In Afghan Peace Talks, the Taliban Gain Legitimacy While Pursuing War

DOHA, Qatar—Taliban representatives and Afghan federal government delegates meet up with each individual couple times at a beachfront Ritz-Carlton vacation resort and spa here, the unhurried rate of their peace talks sharply contrasting with the raging war again residence.

In the latest weeks, the insurgents have seized just about a 3rd of Afghanistan’s rural districts and besieged quite a few provincial capitals, using advantage of the withdrawal of American forces that is nearing completion.

The Doha negotiations, released last September, were being meant to find a tranquil settlement to the 4-decades long Afghan war. Now, they risk starting to be a mechanism through which the Taliban could legitimize their the latest army victories, attaining worldwide approval for an eventual takeover, Afghan federal government representatives alert.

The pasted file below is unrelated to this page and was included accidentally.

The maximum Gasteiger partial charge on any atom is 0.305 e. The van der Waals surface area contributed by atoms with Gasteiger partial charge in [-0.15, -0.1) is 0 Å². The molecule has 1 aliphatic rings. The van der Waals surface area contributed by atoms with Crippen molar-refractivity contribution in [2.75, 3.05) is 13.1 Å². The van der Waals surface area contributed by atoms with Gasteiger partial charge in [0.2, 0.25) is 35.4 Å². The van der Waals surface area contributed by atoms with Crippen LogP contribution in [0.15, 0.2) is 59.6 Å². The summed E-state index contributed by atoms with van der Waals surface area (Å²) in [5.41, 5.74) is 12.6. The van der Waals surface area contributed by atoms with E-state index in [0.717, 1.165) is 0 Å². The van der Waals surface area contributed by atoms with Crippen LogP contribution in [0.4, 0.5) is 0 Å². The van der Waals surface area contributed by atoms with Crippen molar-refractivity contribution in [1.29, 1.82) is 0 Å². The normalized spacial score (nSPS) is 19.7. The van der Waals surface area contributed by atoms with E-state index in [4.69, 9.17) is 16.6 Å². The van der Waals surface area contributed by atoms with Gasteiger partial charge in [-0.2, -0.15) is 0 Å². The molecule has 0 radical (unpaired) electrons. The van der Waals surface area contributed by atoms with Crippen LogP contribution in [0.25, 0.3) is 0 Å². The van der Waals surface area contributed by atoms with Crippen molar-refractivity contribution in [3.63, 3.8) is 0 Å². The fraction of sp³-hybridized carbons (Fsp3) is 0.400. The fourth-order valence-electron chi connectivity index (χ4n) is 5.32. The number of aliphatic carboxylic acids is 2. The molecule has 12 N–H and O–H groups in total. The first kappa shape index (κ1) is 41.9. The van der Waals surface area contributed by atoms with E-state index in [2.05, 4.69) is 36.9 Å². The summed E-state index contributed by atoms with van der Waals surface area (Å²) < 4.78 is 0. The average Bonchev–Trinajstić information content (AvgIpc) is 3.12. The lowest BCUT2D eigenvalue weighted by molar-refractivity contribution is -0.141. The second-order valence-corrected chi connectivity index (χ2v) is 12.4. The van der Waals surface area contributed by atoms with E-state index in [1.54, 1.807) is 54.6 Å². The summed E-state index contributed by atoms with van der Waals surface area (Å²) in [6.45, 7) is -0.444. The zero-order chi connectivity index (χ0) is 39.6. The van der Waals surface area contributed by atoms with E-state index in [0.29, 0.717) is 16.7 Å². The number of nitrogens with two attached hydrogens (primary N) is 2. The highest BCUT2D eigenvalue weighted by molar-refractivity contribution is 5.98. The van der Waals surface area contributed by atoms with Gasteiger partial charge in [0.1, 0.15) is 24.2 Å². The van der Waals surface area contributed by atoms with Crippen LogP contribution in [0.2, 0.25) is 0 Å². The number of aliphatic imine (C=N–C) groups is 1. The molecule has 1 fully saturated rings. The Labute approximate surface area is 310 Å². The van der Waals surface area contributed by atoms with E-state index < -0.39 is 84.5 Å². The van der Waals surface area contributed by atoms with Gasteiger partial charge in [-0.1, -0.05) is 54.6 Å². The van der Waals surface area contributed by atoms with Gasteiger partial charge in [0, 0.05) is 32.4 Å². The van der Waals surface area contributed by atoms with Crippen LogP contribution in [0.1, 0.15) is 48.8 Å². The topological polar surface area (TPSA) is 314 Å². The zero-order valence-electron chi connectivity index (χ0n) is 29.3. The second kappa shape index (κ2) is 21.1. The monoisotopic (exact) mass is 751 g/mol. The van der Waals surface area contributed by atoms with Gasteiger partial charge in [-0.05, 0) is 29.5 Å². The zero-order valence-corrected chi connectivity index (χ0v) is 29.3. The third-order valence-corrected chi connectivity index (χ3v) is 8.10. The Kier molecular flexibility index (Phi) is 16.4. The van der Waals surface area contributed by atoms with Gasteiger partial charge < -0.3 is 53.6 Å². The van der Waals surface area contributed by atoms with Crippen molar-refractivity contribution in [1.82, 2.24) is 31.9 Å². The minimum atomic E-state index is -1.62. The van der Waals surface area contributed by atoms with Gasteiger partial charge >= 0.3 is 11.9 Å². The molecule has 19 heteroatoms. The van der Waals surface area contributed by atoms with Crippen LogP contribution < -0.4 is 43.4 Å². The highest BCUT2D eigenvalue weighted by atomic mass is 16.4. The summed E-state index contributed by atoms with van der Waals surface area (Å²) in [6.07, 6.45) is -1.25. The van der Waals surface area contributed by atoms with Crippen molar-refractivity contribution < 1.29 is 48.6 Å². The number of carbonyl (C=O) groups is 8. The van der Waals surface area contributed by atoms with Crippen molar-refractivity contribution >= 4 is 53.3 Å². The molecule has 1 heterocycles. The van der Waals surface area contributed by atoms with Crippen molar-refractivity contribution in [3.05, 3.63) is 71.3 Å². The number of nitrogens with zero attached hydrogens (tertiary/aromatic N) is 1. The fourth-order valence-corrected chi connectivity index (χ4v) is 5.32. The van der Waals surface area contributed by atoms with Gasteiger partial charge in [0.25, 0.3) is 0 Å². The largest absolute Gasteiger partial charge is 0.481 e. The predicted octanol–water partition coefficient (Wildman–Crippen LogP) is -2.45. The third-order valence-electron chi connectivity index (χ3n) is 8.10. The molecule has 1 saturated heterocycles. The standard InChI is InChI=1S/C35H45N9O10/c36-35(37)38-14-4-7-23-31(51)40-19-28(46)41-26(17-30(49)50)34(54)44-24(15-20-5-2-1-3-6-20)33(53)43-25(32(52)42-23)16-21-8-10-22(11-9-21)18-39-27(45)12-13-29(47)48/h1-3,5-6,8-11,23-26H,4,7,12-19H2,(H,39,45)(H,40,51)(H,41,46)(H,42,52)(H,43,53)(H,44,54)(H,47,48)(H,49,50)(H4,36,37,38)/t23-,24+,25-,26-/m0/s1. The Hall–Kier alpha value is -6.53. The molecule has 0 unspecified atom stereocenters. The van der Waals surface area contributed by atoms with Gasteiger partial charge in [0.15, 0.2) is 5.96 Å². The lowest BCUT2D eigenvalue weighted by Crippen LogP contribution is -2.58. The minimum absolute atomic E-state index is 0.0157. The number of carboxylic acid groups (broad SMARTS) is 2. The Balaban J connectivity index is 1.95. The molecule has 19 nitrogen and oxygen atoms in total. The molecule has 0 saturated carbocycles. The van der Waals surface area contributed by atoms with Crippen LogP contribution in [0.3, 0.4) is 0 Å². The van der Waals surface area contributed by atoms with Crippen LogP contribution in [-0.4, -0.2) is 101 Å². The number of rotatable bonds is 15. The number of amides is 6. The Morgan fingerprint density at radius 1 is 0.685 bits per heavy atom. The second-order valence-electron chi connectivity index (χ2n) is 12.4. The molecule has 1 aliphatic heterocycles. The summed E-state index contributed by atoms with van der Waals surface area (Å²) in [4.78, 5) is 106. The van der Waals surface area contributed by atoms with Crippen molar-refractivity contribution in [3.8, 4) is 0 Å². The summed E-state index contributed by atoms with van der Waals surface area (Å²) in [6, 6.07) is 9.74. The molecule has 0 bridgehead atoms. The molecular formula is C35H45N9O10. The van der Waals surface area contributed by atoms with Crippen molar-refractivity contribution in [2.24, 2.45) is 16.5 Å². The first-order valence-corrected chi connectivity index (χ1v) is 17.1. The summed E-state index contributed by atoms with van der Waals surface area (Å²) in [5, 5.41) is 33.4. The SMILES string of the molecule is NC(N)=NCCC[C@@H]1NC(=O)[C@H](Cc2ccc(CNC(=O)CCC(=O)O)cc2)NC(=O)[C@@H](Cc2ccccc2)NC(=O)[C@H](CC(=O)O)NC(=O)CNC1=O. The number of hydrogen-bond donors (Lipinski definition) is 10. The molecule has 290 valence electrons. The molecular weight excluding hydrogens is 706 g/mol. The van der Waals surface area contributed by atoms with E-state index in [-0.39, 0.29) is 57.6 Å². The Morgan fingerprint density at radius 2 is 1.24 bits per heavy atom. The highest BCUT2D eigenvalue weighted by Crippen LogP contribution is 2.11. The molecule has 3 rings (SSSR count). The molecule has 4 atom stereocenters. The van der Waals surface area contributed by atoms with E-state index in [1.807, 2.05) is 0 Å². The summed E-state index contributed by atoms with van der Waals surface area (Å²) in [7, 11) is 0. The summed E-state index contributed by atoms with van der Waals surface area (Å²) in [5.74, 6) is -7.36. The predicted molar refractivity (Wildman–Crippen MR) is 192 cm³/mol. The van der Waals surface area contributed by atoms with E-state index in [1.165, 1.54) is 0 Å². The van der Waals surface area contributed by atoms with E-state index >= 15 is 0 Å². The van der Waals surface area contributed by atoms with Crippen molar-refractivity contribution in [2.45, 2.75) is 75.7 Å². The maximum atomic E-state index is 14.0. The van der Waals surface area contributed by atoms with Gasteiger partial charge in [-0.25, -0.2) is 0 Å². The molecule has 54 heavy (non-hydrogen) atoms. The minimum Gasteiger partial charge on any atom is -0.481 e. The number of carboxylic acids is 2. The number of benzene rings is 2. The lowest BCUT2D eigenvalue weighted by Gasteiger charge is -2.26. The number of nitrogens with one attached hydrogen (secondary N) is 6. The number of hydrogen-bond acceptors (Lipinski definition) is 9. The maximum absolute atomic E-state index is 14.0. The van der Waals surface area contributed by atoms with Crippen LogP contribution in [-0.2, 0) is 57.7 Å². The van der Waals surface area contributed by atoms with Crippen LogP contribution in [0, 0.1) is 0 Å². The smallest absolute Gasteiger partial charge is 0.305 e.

“The delays that we see from the other side in the progress of talks are not corresponding to the sense of urgency that we have. The violence demands to close, the war demands to close, and we need to access a political settlement,” reported senior federal government negotiator Nader Nadery, who heads Afghanistan’s civil assistance commission. “Are they hoping to take more than militarily, and then to give it some kind of protect, to say ‘Oh, we are talking in Doha?’ We are knowledgeable of these traps.”

The Taliban agreed to sit down for negotiations with representatives of President Ashraf Ghani’s federal government and other big political forces in Kabul as part of the February 2020 deal in between the insurgent team and the Trump administration to pull out all American forces from the region.